Many people make the decision to file for bankruptcy each year. For some, it proves to be a great way to stop debt collection efforts and get a fresh financial start. With that said, though, it is not always the “cure all” solution people hope it will be. Bankruptcy cannot fix every single problem, and it’s important to understand the basics of what bankruptcy can and can’t do before you file.
To start off with, it is important to understand that there are different types of bankruptcy and that the different types do different things.
The two most common types, Chapter 7 and Chapter 13 bankruptcy, can both eliminate unsecured debt, like debt related to credit cards, personal loans, and the like. However, Chapter 13 bankruptcy cannot eliminate as much debt as Chapter 7 since this type of bankruptcy does still require repayment of many types of debt over a set number of years.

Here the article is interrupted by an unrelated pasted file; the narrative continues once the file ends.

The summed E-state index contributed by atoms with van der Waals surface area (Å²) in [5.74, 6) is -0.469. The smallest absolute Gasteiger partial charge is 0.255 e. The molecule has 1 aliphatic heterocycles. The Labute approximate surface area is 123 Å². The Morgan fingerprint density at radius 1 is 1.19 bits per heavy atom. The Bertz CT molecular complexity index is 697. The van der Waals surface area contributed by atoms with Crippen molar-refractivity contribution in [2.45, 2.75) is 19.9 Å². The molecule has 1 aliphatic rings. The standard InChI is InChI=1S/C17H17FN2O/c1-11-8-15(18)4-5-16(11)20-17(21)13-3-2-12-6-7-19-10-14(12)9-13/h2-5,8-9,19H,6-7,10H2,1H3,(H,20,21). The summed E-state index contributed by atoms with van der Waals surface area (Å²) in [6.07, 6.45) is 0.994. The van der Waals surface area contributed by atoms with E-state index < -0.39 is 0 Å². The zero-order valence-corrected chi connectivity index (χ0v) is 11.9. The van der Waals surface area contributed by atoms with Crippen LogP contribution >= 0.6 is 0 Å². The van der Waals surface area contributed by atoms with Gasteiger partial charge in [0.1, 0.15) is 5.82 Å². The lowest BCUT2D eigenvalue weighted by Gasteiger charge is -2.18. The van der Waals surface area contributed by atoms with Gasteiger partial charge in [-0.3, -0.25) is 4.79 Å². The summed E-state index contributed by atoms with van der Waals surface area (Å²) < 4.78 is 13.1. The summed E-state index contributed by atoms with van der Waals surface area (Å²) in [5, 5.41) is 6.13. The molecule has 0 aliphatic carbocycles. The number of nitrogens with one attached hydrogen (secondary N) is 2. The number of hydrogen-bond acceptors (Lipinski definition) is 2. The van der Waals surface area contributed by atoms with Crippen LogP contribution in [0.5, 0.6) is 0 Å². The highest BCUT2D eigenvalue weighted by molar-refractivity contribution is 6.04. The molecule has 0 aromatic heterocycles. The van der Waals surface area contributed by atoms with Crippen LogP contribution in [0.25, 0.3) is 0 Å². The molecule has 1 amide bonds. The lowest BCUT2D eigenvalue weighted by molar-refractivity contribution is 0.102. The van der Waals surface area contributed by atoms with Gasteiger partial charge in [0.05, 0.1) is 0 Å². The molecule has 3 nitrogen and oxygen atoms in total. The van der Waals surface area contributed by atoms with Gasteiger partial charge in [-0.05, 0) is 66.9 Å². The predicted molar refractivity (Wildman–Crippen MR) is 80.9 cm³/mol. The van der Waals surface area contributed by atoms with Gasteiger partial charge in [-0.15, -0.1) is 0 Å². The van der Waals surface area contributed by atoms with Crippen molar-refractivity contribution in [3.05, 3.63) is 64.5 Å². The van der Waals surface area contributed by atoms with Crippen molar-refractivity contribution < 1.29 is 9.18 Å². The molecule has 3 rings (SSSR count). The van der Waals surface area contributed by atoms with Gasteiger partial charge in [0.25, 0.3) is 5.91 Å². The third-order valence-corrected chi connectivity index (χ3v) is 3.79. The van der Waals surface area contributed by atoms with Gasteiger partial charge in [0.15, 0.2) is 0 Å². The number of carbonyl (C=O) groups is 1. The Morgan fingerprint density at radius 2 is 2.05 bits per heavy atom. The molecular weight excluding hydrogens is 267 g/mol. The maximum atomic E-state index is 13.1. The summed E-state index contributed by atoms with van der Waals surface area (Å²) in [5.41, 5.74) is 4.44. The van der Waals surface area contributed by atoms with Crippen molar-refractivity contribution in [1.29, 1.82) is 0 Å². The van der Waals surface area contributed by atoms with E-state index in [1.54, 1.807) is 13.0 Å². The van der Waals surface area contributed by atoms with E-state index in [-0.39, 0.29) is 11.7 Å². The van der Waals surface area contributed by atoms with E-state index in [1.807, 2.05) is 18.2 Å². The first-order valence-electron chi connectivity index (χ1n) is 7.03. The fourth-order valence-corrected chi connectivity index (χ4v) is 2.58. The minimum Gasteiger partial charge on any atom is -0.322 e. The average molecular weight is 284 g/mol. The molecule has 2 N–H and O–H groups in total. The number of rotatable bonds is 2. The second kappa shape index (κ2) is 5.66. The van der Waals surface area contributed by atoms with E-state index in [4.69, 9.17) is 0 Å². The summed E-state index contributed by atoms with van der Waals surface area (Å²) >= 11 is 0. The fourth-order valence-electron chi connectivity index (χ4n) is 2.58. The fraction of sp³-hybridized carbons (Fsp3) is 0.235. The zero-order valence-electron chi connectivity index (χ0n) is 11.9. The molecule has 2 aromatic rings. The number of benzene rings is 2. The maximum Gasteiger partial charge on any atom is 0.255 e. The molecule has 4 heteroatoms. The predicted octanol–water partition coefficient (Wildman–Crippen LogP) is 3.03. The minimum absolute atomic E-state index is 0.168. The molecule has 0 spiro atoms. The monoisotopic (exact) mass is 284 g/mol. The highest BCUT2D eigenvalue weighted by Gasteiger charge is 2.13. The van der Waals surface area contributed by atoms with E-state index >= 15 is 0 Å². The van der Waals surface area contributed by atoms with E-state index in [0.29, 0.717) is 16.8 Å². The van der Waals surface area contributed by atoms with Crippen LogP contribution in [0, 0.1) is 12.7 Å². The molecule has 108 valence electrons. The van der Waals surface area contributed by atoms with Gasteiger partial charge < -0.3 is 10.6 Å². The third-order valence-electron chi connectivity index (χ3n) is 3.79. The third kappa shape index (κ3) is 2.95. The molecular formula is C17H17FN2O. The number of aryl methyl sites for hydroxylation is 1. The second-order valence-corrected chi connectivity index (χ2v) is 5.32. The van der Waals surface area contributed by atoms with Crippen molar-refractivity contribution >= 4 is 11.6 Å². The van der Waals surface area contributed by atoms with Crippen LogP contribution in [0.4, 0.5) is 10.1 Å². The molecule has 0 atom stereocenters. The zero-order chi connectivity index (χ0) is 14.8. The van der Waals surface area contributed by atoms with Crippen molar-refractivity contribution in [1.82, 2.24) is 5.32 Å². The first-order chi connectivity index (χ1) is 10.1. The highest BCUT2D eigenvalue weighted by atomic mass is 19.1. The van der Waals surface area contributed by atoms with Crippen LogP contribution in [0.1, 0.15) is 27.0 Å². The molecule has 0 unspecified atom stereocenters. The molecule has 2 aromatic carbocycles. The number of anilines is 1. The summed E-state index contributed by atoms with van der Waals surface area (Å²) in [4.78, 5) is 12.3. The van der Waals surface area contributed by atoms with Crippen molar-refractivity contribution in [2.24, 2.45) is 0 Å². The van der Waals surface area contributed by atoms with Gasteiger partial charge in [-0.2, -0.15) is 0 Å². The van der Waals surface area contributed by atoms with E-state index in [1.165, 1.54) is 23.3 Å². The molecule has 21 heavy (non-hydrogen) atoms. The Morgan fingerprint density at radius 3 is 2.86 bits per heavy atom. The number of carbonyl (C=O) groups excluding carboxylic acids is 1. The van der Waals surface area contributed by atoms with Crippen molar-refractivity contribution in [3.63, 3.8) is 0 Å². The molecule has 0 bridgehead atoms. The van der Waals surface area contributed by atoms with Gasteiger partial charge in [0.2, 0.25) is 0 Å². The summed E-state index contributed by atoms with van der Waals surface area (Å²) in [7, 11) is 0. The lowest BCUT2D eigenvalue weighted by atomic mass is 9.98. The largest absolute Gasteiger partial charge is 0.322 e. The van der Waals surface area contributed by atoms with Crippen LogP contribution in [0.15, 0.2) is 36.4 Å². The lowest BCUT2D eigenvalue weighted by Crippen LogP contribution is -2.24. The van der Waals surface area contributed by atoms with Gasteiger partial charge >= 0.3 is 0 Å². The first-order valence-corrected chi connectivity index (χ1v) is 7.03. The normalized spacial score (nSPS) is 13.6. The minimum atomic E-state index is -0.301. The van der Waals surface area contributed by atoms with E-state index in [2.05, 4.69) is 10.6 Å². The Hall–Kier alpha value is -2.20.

Both types of bankruptcy also provide opportunities to debtors to hold on to some assets, and, with Chapter 13 bankruptcy, there is even some reduction of secured debt possible.
No matter how needed a bankruptcy can be, it cannot do or accomplish everything. For example, no bankruptcy can completely eliminate tax debt or enable you to back out on support obligations, like child support or alimony. Bankruptcy also doesn’t take care of most student loans or of all debt in general, so it’s important to have a realistic view of what it can accomplish for you.
A lawyer can be a great help in terms of helping you to understand the reality of bankruptcy, so be sure to seek legal counsel before filing. That way, you’ll know exactly what to expect and whether or not bankruptcy will help you to accomplish your financial goals.